Four years ago, 16-year-old Clarissa Ochoa watched her world change. She remembers keeping track of the 2016 election results and witnessed the country elect a president who lost the popular vote.
As a high school student and unable to vote, “learning Arizona stopped counting” in 2016 pushed her to become an active voter when she turned 18.
“I am aware of my privilege,” said Clarissa, reflecting on the reasons she has chosen to vote. “If I didn’t vote, it would dishonor the communities I give a voice to.”
In 2020, Clarissa began working part-time calling voters, asking them to support Prop 208, Mark Kelly, and Joe Biden. After casting her own vote, she emphasized Prop. 208 is one of the top issues on her ballot.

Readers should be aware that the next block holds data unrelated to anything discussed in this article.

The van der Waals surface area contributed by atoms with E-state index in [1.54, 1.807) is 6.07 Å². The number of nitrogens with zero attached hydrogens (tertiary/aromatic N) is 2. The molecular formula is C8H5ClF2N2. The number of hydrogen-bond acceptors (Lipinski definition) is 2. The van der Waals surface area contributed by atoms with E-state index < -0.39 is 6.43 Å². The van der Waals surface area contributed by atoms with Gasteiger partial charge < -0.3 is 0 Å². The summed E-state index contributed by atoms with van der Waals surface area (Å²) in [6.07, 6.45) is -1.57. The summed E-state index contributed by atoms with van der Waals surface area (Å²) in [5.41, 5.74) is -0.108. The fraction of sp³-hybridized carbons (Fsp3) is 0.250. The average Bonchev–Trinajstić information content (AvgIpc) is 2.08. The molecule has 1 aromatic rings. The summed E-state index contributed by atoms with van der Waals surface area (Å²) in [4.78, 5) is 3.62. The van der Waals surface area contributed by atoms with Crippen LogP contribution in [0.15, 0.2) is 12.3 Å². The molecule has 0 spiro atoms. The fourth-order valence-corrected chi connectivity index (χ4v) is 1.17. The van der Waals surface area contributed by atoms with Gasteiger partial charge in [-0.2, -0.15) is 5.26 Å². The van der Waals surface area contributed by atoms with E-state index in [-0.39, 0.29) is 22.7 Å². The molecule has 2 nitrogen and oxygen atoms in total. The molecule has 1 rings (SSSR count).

“I went to a low-income school,” Clarissa shared, “I experienced ripped books and underpaid teachers,” she added, bringing attention to schools in her community.
With hundreds of calls and texts endorsing candidates who can protect her community and immigrant family, as well as more funding for “schools in her community,” she hopes her vote and work are decisive in this election.